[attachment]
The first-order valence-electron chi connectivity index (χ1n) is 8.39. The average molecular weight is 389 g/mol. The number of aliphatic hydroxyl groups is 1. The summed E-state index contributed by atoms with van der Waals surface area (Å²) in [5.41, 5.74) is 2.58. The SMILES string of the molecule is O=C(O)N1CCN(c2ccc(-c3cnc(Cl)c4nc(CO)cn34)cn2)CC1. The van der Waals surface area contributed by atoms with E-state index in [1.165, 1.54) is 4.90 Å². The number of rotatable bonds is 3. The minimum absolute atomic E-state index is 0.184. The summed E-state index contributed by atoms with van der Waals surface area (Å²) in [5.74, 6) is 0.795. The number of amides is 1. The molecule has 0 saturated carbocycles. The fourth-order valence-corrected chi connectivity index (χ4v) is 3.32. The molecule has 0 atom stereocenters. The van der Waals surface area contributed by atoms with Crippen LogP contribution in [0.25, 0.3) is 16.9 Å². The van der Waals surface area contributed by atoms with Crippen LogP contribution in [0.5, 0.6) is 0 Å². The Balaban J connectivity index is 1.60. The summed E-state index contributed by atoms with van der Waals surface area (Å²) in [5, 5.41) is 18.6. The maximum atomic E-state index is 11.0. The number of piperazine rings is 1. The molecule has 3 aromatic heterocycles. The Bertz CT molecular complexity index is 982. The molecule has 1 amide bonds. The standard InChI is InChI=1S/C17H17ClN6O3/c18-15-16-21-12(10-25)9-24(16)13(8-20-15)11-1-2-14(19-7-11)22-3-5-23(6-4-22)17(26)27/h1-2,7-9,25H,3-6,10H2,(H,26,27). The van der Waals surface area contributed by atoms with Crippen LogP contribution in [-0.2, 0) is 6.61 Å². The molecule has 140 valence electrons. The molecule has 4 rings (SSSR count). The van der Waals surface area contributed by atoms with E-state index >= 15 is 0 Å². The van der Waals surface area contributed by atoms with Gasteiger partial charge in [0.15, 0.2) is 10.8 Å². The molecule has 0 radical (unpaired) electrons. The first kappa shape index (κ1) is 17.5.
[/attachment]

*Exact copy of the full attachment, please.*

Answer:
The first-order valence-electron chi connectivity index (χ1n) is 8.39. The average molecular weight is 389 g/mol. The number of aliphatic hydroxyl groups is 1. The summed E-state index contributed by atoms with van der Waals surface area (Å²) in [5.41, 5.74) is 2.58. The SMILES string of the molecule is O=C(O)N1CCN(c2ccc(-c3cnc(Cl)c4nc(CO)cn34)cn2)CC1. The van der Waals surface area contributed by atoms with E-state index in [1.165, 1.54) is 4.90 Å². The number of rotatable bonds is 3. The minimum absolute atomic E-state index is 0.184. The summed E-state index contributed by atoms with van der Waals surface area (Å²) in [5.74, 6) is 0.795. The number of amides is 1. The molecule has 0 saturated carbocycles. The fourth-order valence-corrected chi connectivity index (χ4v) is 3.32. The molecule has 0 atom stereocenters. The van der Waals surface area contributed by atoms with Crippen LogP contribution in [0.25, 0.3) is 16.9 Å². The van der Waals surface area contributed by atoms with Crippen LogP contribution in [0.5, 0.6) is 0 Å². The Balaban J connectivity index is 1.60. The summed E-state index contributed by atoms with van der Waals surface area (Å²) in [5, 5.41) is 18.6. The maximum atomic E-state index is 11.0. The number of piperazine rings is 1. The molecule has 3 aromatic heterocycles. The Bertz CT molecular complexity index is 982. The molecule has 1 amide bonds. The standard InChI is InChI=1S/C17H17ClN6O3/c18-15-16-21-12(10-25)9-24(16)13(8-20-15)11-1-2-14(19-7-11)22-3-5-23(6-4-22)17(26)27/h1-2,7-9,25H,3-6,10H2,(H,26,27). The van der Waals surface area contributed by atoms with Crippen LogP contribution in [-0.2, 0) is 6.61 Å². The molecule has 140 valence electrons. The molecule has 4 rings (SSSR count). The van der Waals surface area contributed by atoms with E-state index >= 15 is 0 Å². The van der Waals surface area contributed by atoms with Gasteiger partial charge in [0.15, 0.2) is 10.8 Å². The molecule has 0 radical (unpaired) electrons. The first kappa shape index (κ1) is 17.5.